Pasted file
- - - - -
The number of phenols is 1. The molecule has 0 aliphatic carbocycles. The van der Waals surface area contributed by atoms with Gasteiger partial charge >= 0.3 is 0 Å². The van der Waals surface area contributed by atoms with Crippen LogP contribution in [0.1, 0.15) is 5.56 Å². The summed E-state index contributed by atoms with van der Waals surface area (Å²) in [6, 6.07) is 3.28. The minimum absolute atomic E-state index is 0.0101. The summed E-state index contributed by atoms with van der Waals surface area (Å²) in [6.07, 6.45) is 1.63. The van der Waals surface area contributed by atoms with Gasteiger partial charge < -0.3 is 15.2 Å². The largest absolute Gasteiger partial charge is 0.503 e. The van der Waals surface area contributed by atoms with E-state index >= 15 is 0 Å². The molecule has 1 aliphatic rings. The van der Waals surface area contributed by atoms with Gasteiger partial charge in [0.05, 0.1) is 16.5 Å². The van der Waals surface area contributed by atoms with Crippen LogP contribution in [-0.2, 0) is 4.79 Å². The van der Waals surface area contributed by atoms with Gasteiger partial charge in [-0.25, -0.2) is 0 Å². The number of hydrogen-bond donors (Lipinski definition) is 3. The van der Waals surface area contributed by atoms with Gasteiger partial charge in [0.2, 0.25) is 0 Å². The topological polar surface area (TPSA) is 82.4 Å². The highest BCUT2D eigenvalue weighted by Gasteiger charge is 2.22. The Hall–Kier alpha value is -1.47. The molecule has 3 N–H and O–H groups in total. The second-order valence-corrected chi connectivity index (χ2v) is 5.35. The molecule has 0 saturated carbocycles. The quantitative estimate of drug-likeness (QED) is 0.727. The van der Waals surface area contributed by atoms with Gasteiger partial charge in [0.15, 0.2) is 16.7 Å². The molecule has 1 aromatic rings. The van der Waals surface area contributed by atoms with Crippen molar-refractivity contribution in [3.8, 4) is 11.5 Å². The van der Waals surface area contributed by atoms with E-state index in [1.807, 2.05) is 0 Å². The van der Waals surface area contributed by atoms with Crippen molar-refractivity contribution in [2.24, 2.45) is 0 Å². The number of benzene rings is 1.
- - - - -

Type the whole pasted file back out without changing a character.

The number of phenols is 1. The molecule has 0 aliphatic carbocycles. The van der Waals surface area contributed by atoms with Gasteiger partial charge >= 0.3 is 0 Å². The van der Waals surface area contributed by atoms with Crippen LogP contribution in [0.1, 0.15) is 5.56 Å². The summed E-state index contributed by atoms with van der Waals surface area (Å²) in [6, 6.07) is 3.28. The minimum absolute atomic E-state index is 0.0101. The summed E-state index contributed by atoms with van der Waals surface area (Å²) in [6.07, 6.45) is 1.63. The van der Waals surface area contributed by atoms with Gasteiger partial charge < -0.3 is 15.2 Å². The largest absolute Gasteiger partial charge is 0.503 e. The van der Waals surface area contributed by atoms with E-state index >= 15 is 0 Å². The molecule has 1 aliphatic rings. The van der Waals surface area contributed by atoms with Gasteiger partial charge in [0.05, 0.1) is 16.5 Å². The van der Waals surface area contributed by atoms with Crippen LogP contribution in [-0.2, 0) is 4.79 Å². The van der Waals surface area contributed by atoms with Gasteiger partial charge in [-0.25, -0.2) is 0 Å². The number of hydrogen-bond donors (Lipinski definition) is 3. The van der Waals surface area contributed by atoms with Gasteiger partial charge in [0.2, 0.25) is 0 Å². The topological polar surface area (TPSA) is 82.4 Å². The highest BCUT2D eigenvalue weighted by Gasteiger charge is 2.22. The Hall–Kier alpha value is -1.47. The molecule has 3 N–H and O–H groups in total. The second-order valence-corrected chi connectivity index (χ2v) is 5.35. The molecule has 0 saturated carbocycles. The quantitative estimate of drug-likeness (QED) is 0.727. The van der Waals surface area contributed by atoms with Gasteiger partial charge in [0.15, 0.2) is 16.7 Å². The molecule has 1 aromatic rings. The van der Waals surface area contributed by atoms with Crippen molar-refractivity contribution in [3.8, 4) is 11.5 Å². The van der Waals surface area contributed by atoms with E-state index in [1.807, 2.05) is 0 Å². The van der Waals surface area contributed by atoms with Crippen molar-refractivity contribution in [2.24, 2.45) is 0 Å². The number of benzene rings is 1.